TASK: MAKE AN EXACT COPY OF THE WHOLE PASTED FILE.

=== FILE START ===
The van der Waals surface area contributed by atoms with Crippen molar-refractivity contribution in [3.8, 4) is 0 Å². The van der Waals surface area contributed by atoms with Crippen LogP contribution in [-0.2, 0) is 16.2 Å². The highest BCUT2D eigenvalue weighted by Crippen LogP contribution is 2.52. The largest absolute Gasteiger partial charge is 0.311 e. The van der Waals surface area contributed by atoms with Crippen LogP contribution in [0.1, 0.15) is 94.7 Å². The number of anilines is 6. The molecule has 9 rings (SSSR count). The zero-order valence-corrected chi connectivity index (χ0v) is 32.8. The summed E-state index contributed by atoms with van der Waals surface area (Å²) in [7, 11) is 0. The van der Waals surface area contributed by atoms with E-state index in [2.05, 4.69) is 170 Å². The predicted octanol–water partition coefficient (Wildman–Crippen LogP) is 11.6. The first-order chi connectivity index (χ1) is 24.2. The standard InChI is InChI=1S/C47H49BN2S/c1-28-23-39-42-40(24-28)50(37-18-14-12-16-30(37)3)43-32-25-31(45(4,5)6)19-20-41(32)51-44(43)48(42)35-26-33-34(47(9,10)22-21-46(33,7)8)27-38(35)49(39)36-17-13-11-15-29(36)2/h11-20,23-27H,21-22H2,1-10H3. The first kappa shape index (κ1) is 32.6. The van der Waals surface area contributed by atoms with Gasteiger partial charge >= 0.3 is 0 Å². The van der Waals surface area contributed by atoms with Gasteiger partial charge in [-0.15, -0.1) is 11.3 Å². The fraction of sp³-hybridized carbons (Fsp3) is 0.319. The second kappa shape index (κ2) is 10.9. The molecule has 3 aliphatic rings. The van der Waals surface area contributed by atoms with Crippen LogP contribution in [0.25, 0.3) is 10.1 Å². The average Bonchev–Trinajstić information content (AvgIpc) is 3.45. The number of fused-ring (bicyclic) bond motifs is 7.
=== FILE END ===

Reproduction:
The van der Waals surface area contributed by atoms with Crippen molar-refractivity contribution in [3.8, 4) is 0 Å². The van der Waals surface area contributed by atoms with Crippen LogP contribution in [-0.2, 0) is 16.2 Å². The highest BCUT2D eigenvalue weighted by Crippen LogP contribution is 2.52. The largest absolute Gasteiger partial charge is 0.311 e. The van der Waals surface area contributed by atoms with Crippen LogP contribution in [0.1, 0.15) is 94.7 Å². The number of anilines is 6. The molecule has 9 rings (SSSR count). The zero-order valence-corrected chi connectivity index (χ0v) is 32.8. The summed E-state index contributed by atoms with van der Waals surface area (Å²) in [7, 11) is 0. The van der Waals surface area contributed by atoms with E-state index in [2.05, 4.69) is 170 Å². The predicted octanol–water partition coefficient (Wildman–Crippen LogP) is 11.6. The first-order chi connectivity index (χ1) is 24.2. The standard InChI is InChI=1S/C47H49BN2S/c1-28-23-39-42-40(24-28)50(37-18-14-12-16-30(37)3)43-32-25-31(45(4,5)6)19-20-41(32)51-44(43)48(42)35-26-33-34(47(9,10)22-21-46(33,7)8)27-38(35)49(39)36-17-13-11-15-29(36)2/h11-20,23-27H,21-22H2,1-10H3. The first kappa shape index (κ1) is 32.6. The van der Waals surface area contributed by atoms with Gasteiger partial charge >= 0.3 is 0 Å². The van der Waals surface area contributed by atoms with Gasteiger partial charge in [-0.15, -0.1) is 11.3 Å². The fraction of sp³-hybridized carbons (Fsp3) is 0.319. The second kappa shape index (κ2) is 10.9. The molecule has 3 aliphatic rings. The van der Waals surface area contributed by atoms with Crippen LogP contribution in [0.25, 0.3) is 10.1 Å². The average Bonchev–Trinajstić information content (AvgIpc) is 3.45. The number of fused-ring (bicyclic) bond motifs is 7.